The Form 337 is used only to record any major alterations/repairs, as defined by regulation, which are performed on the aircraft. Not which design approval was used with the installed part. By using the definition of a major alteration/repair in Part 1 and the descriptions in Part 43 Appendix A, a mechanic will determine whether to complete a 337 or not. But it is his determination that counts.
     
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  17. Brian A Johns

    Brian A Johns Filing Flight Plan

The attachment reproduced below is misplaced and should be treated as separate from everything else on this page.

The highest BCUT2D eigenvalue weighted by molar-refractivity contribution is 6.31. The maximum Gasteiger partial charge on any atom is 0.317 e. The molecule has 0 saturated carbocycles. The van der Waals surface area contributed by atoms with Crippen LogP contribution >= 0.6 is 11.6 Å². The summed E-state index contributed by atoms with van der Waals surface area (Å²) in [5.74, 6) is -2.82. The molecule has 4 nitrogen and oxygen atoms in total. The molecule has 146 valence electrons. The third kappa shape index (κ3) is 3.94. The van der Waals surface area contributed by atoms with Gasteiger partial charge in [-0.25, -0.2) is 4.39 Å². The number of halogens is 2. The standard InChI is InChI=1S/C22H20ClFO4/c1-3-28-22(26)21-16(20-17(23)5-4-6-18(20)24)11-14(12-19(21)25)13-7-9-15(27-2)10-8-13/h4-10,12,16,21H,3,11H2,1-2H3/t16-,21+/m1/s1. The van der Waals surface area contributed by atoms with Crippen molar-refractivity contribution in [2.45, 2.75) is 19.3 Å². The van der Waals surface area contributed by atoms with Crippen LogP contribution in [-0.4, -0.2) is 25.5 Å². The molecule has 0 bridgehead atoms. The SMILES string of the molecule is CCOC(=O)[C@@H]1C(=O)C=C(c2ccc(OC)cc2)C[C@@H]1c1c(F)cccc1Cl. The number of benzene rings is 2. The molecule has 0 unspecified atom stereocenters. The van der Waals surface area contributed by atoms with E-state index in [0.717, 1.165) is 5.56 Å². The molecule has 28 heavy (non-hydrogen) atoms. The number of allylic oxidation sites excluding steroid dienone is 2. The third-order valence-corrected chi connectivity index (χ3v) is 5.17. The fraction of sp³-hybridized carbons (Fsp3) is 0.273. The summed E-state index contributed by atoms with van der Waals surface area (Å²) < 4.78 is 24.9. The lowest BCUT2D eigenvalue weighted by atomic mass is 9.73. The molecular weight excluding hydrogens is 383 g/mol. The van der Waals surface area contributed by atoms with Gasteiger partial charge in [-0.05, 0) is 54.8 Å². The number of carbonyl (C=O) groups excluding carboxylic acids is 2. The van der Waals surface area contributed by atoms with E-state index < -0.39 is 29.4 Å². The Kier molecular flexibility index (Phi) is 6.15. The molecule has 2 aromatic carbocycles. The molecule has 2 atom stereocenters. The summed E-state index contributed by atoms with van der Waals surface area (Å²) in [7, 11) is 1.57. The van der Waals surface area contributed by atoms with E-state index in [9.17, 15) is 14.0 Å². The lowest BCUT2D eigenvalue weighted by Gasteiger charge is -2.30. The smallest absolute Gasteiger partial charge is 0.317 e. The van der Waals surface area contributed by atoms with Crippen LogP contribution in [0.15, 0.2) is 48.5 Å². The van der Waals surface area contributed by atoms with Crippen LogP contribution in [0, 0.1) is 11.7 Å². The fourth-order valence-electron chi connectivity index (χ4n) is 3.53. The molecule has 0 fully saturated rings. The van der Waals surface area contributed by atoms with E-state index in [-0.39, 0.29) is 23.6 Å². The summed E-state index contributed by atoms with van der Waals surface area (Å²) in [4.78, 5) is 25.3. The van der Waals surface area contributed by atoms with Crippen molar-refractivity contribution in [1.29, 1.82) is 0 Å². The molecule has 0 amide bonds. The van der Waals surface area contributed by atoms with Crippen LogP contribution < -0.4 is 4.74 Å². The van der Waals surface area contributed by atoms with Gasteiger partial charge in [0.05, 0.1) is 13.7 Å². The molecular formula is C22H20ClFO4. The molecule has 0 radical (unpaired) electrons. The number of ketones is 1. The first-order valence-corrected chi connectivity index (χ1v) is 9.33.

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    Small update. I pulled the old battery and much to my surprise it was a concorde RG-35AXC in the plane. No where in the logs can I find this entry. Perhaps it's somewhere but not where it should be at least. THe last entry i found was for a Gil G-35 in 2006. I had no idea how old this battery was so I called the good folks at Concorde and they were able to tell me the date of mfg from the bar code. It was July 10, 2008. While I am not sure of when it was put into service I will assume it is quite a few years old. The battery had 12.7-12.8 volts when I pulled it but I had it load tested at autozone (wasn't sure what else to do) and when they tested at the published CCA load of 440A it tested bad. Still not fully convinced this is my problem of a really laborious cranking of the motor but between the load test results and a 9.5 year old battery I figured well worth the investment to order a new one. The people at Concorde are great to talk to by the way. I asked about getting an STC (even though that is what came out of it I wanted it documented correctly) and after filling out a quick form they e-mailed me a pdf of the correct STC within a couple hours. I toyed between the Gil 7035-28 and the Concorde RG-35AXC but after talking to the concorde folks and the fact the old batt lasted at least this long there was no decision to be made, going with a new concorde and see if it solves my problem. Will report back when it gets here. Also for those paying attention my supposed 11 year old Gil from the logs looks to have been replaced in only 2 years or slighly more which seems more believable from what I've read elsewhere.